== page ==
7000-005: Debugging Data & Models (Fall 2022)

Do you trust your model? Despite their widespread adoption and impressive performance, modern machine learning models have a crucial flaw: it is extremely difficult to discern when and how models fail. This pitfall has given rise to a field of research known as trustworthy machine learning, in order to make these systems safe, responsible, and understandable.

This course will explore the tools and methods for analyzing the machine learning pipeline and assessing their trustworthiness (or lack thereof), from the datasets, models, and predictions perspective. A tentative schedule of these topics can be found at the bottom of this page.

Instructor: Eric Wong (exwong@cis)

Class: Tues 1:45-3:15pm Eastern, DRLB 4C6 / Thurs 1:45-3:15pm Eastern, CHEM 514

Website: https://www.cis.upenn.edu/~exwong/debugml/

Ed discussion: Self sign-up link

Mask policy: Masks are required.

Students from all majors and degree levels are welcome. There are no specific course requirements, but a background in machine learning at an introductory course level is expected, as well as basic programming experience for the course project.

Grading will be based off of 80% course project (15% proposal + 20% progress report + 25% final report + 20% presentation) and 20% participation (5% readings + 15% discussion). There will be no homeworks or exams.

This class will combine lectures and discussions. The lectures will typically cover the core groundwork, followed by a student-led in-depth discussion based on assigned readings. Readings and lecture materials will be posted on the schedule.


As part of this course, students will inspect and debug machine learning problems for deficiencies in settings of their choice. All parts of the pipeline are fair game, including data collection, training algorithms, models and architectures, the resulting predictions, and even the debugging tools themselves. This can take the form of an audit (identifying the shortcomings of a fixed pipeline) or a patch/update (changing the pipeline to fix a problem). Example projects at various stages in the pipeline include the following:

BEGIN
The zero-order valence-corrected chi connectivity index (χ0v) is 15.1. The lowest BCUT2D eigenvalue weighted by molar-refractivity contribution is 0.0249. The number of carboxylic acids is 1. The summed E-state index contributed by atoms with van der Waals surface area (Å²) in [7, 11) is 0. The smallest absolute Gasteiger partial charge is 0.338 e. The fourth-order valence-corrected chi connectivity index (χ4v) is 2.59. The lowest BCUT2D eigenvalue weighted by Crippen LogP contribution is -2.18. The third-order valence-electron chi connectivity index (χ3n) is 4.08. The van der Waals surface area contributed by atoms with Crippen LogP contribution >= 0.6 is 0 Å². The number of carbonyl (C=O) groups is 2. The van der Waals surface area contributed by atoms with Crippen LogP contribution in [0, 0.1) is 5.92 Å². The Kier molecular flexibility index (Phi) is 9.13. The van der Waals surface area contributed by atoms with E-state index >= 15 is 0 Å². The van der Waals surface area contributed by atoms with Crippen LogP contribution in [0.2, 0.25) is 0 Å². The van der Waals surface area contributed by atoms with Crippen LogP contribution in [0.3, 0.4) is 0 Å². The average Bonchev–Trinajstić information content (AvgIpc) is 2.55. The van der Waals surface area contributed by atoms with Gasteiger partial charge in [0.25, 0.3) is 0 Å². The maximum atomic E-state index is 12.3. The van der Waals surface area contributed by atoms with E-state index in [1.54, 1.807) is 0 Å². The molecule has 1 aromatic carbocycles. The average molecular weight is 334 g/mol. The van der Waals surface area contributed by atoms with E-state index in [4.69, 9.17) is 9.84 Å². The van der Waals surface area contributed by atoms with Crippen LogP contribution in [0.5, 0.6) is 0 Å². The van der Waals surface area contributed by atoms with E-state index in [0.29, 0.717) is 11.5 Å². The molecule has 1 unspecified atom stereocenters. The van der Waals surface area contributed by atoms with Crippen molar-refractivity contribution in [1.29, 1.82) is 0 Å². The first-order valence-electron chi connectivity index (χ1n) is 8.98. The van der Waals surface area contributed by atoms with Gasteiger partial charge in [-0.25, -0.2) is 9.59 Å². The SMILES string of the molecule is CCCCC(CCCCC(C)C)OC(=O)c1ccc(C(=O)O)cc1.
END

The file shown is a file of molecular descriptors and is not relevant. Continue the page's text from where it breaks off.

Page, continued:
Tentative schedule and topics

The schedule and topics can change based on students’ interests and as time permits. If you don’t see something you’d like to learn about, send me an email.

Date Topic Notes
August 30 Overview Slides
Lecture notes
Supplementary reading - Problems in health care
Failure modes    
September 1 Bias Types of Bias
Lecture notes
The trouble with Bias - NeurIPS 2017 Keynote by Kate Crawford
Supplementary reading - Suresh & Guttag, 2019
September 6 Bias Assigned reading - Bolukbasi et al. 2016
Supplementary reading - Arteaga et al. 2019
September 8 Out of distribution Covariate, label & concept shifts
Lecture notes
Assigned reading - Rabanser et al. 2019
Supplementary reading - Ruan et al. 2022
September 13 Out of distribution Measuring distribution shift
Assigned reading - Riegar et al. 2019
Supplementary reading - Guo et al. 2022
September 15 Adversarial Adversarial attacks
Lecture notes
Assigned reading - Beery et al. 2018
September 20 No class  
September 22 Adversarial Data poisoning, backdoors, Byzantine faults
Assigned reading - Li et al. 2020
Supplementary reading - Rice et al. 2021
Supplementary reading - Robey et al. 2022
September 27 Adversarial Model stealing & membership inference
Assigned reading - Nguyen et al. 2014
Assigned reading - Sinha et al. 2017
Supplementary reading - Tramer et al. 2016
Supplementary reading - Jagielski et al. 2020
September 29 Explainability Data visualization, feature visualization, & interpretable models
Assigned reading - Javanmard et al. 2020
Assigned reading - Shamir et al. 2021
Supplementary reading - Rudin 2019
Supplementary reading - Nguyen et al. 2016
Debugging models    
October 4 Explainability Local & global explanations Project proposal due Proposal guidelines
October 6 Fall term break  
October 11 Explainability Example-based & model visualizations
October 13 Verification Complete & incomplete
October 18 Verification Specifications and properties
October 20 Scientific discovery Finding correlations
October 25 Scientific discovery Influence functions & data models
October 27 Robust learning Robust training & overfitting
ML repair    
November 1 Robust learning Provable defenses (bound propagation & smoothing)
Progress report due
November 3 Robust learning Distributional robustness (Domain generalization, Group DRO, IRM, JTT)
November 8 Election day Reading group only
November 10 Data interventions Data balancing, source selection, pruning hard examples
November 15 Data interventions Data augmentations (classical, subgroups & generative)
November 17 Model adjustments Model editing and fine-tuning
November 22 Model adjustments Model patching & repair
November 24 Thanksgiving  
November 29 NeurIPS  
December 1 NeurIPS  
December 6 Presentations  
December 8 Presentations  
December 13 Reading period  
December 15 Final examinations Final report due
December 22 Term ends  

There is no official textbook for this course, but you may find the following references to be useful: